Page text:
William Skardon (1923 – 1983) is described by those who knew him as an artist’s artist…. a person who painted or sketched almost every day of his life and for whom the aesthetic act of painting was more important than the commercial task of exhibiting and selling his work.
Every place, experience, and person was grist for Skardon’s art, and he devoted all his energy and resources to it. His work is characterized by the emotional intensity of bold , dramatic lines and colors, a semi – representational style emphasizing emotion, mood, and, most important, a point of view that presents familiar subjects in a new, previously unperceived way.
William Skardon was born in Indianapolis, Indiana on December 18, 1923. When he was six years old, his family made the fortuitous move to West Chester, Pa. It was there that his early interest in drawing and painting was nurtured and flourished in a school art program sponsored by the West Chester Teachers College.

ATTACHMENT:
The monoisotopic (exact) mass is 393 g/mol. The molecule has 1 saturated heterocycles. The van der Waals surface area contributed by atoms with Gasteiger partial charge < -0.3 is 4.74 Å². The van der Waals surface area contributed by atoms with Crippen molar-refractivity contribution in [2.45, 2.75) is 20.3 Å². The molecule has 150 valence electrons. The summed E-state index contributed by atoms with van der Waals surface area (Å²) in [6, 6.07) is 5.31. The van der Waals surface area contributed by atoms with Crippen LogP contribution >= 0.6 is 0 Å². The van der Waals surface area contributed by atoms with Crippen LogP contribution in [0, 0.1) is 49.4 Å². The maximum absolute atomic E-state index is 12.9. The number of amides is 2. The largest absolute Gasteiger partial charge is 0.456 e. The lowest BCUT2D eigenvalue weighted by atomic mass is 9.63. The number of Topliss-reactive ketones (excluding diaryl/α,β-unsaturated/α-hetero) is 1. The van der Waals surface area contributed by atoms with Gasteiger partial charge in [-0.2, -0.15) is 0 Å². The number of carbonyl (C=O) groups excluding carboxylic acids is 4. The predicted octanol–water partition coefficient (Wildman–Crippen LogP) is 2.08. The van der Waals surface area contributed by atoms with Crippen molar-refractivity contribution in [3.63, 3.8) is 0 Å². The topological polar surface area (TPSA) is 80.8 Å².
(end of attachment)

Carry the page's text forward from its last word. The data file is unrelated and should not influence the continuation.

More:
After graduating from Harvard with a degree in history, Skardon studied under the renowned colorist Joseph Albers at Yale and at The Art Students League in New York City, where he lived a simple, frugal life for the next twenty years.
Skardon made two major painting trips to Europe and spent many summer vacations on Block Island painting Island scenes. He loved Block Island and painted all day into the evening. On the island, he could develop his work on – site in the landscape, whereas in the city, he worked in his studio from his sketches. In both city and on the island, his passion for sports balanced his passion for art. A reclusive and solitary artist, Skardon was a gregarious, competitive sportsman.
When he died from cancer on December 3, 1983, Bill Skardon left an enormous body of work. His subjects included sports of all kinds, circus scenes, scenes of city life, subways, go-go girls, politicians, and parades.